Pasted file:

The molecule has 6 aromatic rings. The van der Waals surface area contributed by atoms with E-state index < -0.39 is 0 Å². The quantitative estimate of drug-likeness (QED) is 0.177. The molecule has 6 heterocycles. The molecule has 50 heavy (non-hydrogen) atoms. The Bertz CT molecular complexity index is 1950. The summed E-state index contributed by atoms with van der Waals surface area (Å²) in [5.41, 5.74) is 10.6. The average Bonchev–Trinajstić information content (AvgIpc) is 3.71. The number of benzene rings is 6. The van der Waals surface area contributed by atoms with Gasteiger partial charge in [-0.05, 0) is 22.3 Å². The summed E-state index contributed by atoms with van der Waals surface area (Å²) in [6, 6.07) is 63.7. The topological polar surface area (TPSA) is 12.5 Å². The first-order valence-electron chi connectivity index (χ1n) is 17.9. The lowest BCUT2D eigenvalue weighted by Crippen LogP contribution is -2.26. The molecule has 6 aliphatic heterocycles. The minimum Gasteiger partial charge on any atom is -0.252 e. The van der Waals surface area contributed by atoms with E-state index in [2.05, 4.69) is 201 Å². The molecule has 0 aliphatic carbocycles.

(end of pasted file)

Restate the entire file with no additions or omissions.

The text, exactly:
The molecule has 6 aromatic rings. The van der Waals surface area contributed by atoms with E-state index < -0.39 is 0 Å². The quantitative estimate of drug-likeness (QED) is 0.177. The molecule has 6 heterocycles. The molecule has 50 heavy (non-hydrogen) atoms. The Bertz CT molecular complexity index is 1950. The summed E-state index contributed by atoms with van der Waals surface area (Å²) in [5.41, 5.74) is 10.6. The average Bonchev–Trinajstić information content (AvgIpc) is 3.71. The number of benzene rings is 6. The van der Waals surface area contributed by atoms with Gasteiger partial charge in [-0.05, 0) is 22.3 Å². The summed E-state index contributed by atoms with van der Waals surface area (Å²) in [6, 6.07) is 63.7. The topological polar surface area (TPSA) is 12.5 Å². The first-order valence-electron chi connectivity index (χ1n) is 17.9. The lowest BCUT2D eigenvalue weighted by Crippen LogP contribution is -2.26. The molecule has 6 aliphatic heterocycles. The minimum Gasteiger partial charge on any atom is -0.252 e. The van der Waals surface area contributed by atoms with E-state index in [2.05, 4.69) is 201 Å². The molecule has 0 aliphatic carbocycles.